You don’t have to do the Stelvio Pass in a classic car to appreciate the views
British drivers are being encouraged to embrace motoring abroad after Green Flag outlined five brilliant European drives. The campaign comes as research reveals that 32 per cent of Brits avoid driving abroad. The language barrier, local drivers, and reading road signs puts us off driving in foreign countries.
Nick Reid, head of transformation at Green Flag, said: “Europe is such a beautiful holiday destination, it is a shame to see how many of us are avoiding taking road trips on the Continent.” Have a look at what you might be missing with our five brilliant European drives.
Stelvio Pass, Italy
Is four-wheel drive better than winter tyres in the snow? (Picture © BMW)
The clocks have gone back, it’s getting dark ever earlier, and the forecasters say it’s going to be a cold winter. It means the roads are wet and greasy, or even worse, could be slippery with ice or snow. And that means regular two-wheel drive cars like most of us own can struggle for grip. It’s little surprise that so many drivers consider swapping the family saloon for a four-wheel drive SUV at this time of the year.
However, there could be a simple, more affordable approach for drivers other than forking out for an SUV, or indeed any four-wheel drive car: fitting winter tyres to their current car. Here’s how drivers can keep moving this winter.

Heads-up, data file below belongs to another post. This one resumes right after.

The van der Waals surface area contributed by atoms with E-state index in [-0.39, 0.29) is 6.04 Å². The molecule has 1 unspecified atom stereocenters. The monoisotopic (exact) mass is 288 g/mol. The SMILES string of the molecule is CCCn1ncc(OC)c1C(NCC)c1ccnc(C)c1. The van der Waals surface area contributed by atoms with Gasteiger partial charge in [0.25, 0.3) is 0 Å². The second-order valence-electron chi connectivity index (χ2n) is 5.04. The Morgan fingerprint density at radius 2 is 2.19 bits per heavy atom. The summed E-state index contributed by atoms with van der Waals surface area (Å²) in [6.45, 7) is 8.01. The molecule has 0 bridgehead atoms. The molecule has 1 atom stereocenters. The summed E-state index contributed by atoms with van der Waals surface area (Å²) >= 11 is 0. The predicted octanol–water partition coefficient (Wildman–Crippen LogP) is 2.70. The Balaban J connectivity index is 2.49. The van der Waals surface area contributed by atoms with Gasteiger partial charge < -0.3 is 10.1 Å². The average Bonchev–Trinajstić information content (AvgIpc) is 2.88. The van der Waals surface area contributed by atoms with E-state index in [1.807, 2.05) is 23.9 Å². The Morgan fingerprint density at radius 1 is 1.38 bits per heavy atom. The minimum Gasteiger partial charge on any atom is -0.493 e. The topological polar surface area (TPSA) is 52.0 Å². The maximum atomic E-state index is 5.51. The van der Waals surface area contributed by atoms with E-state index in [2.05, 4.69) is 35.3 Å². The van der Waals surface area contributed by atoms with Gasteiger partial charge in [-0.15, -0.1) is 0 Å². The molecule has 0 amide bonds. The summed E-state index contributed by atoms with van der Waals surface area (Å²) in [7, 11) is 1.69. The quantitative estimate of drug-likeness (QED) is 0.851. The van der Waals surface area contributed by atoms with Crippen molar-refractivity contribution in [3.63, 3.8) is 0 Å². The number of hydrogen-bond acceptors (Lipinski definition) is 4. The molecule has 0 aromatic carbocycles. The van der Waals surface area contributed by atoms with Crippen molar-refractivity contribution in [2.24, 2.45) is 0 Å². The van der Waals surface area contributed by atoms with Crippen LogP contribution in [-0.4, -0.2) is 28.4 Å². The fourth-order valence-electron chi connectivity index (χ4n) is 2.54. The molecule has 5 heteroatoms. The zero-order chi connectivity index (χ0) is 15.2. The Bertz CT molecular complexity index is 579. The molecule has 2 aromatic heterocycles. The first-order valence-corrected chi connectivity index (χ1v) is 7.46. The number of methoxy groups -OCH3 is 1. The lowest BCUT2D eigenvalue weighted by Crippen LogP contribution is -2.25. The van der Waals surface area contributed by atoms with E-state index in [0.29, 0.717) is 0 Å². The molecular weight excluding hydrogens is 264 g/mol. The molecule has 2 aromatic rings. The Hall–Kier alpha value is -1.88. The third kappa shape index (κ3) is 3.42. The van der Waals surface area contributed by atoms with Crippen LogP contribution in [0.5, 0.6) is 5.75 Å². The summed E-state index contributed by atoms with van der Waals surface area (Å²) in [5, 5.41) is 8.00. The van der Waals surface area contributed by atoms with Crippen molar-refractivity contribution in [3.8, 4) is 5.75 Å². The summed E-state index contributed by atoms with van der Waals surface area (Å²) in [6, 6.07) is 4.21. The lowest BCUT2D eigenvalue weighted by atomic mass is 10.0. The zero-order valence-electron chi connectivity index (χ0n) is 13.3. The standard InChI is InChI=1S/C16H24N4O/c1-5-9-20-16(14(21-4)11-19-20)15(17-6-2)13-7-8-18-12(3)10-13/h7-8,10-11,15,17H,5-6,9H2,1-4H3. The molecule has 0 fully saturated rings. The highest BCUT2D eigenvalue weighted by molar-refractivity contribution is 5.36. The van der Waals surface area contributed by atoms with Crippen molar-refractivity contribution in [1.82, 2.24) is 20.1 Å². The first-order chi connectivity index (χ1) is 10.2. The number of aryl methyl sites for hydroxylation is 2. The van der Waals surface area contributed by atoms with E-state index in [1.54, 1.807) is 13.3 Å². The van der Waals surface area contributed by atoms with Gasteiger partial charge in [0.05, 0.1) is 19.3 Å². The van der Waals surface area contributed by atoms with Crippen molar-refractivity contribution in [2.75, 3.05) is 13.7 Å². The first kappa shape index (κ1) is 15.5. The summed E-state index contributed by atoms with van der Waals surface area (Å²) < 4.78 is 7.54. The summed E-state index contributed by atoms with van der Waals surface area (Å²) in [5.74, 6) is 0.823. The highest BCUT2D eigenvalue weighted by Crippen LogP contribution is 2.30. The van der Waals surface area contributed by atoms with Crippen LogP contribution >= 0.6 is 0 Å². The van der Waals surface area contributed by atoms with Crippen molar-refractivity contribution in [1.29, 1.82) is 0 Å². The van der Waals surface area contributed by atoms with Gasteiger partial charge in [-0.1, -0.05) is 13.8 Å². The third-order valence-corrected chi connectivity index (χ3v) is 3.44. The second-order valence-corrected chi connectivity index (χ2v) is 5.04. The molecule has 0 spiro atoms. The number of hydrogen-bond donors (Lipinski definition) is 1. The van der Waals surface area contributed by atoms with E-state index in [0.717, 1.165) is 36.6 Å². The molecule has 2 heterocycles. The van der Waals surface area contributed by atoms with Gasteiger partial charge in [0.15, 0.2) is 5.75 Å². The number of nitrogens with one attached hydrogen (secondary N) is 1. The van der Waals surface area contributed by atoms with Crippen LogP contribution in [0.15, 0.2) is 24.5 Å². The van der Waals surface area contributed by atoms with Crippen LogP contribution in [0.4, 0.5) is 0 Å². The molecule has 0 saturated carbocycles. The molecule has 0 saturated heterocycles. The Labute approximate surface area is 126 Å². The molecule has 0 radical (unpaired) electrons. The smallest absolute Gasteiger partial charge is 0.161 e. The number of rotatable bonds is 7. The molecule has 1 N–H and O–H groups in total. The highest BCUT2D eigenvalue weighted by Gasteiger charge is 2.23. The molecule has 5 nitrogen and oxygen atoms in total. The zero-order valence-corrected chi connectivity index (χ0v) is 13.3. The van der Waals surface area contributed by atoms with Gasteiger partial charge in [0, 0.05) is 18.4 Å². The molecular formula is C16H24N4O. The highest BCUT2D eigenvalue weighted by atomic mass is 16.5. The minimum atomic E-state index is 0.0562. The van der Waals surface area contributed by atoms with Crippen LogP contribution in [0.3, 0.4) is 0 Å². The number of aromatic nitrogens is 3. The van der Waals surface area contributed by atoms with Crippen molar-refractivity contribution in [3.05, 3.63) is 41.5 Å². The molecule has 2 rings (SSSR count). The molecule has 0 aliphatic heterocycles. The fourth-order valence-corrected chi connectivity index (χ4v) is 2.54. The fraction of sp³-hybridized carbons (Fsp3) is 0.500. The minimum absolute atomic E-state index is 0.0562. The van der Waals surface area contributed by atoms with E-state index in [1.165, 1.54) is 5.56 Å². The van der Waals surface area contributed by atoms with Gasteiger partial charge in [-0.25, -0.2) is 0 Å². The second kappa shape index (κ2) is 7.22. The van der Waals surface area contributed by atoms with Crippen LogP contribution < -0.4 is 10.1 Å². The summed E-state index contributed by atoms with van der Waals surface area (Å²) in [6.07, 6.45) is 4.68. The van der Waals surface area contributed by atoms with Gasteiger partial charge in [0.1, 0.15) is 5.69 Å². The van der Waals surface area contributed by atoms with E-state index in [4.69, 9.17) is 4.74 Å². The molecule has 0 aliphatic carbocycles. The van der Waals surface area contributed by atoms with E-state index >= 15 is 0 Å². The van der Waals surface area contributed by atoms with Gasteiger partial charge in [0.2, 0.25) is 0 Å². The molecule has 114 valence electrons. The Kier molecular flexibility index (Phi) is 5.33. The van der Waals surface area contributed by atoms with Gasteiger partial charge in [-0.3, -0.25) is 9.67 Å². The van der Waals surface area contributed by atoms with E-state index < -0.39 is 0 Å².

Whether a tyre can be repaired depends on where the damage is. Whoever’s doing the repair should first remove and inspect the tyre (Picture © TyreSafe)
Knowing if you can or can’t repair a tyre could come in very handy for a lot of drivers. Tyre companies estimate that on average drivers get a flat tyre about once every five years. Considering tyres can cost upwards of £100 each and you can repair a tyre for around £25, understanding if you can fix a puncture could be a handy money saver. Here’s all you need to know. Continue reading
Puncture repair kits are increasingly replacing spare wheels
For drivers it’s a modern dilemma: to have a spare wheel or not. On the one hand there’s the risk of being one of the 23,000 drivers Green Flag attended in 2013 who were stranded at the side of the road because they didn’t have a spare wheel. On the other there’s the fuel and therefore tax you might save by not carrying the extra weight of a spare wheel that you might never use. Continue reading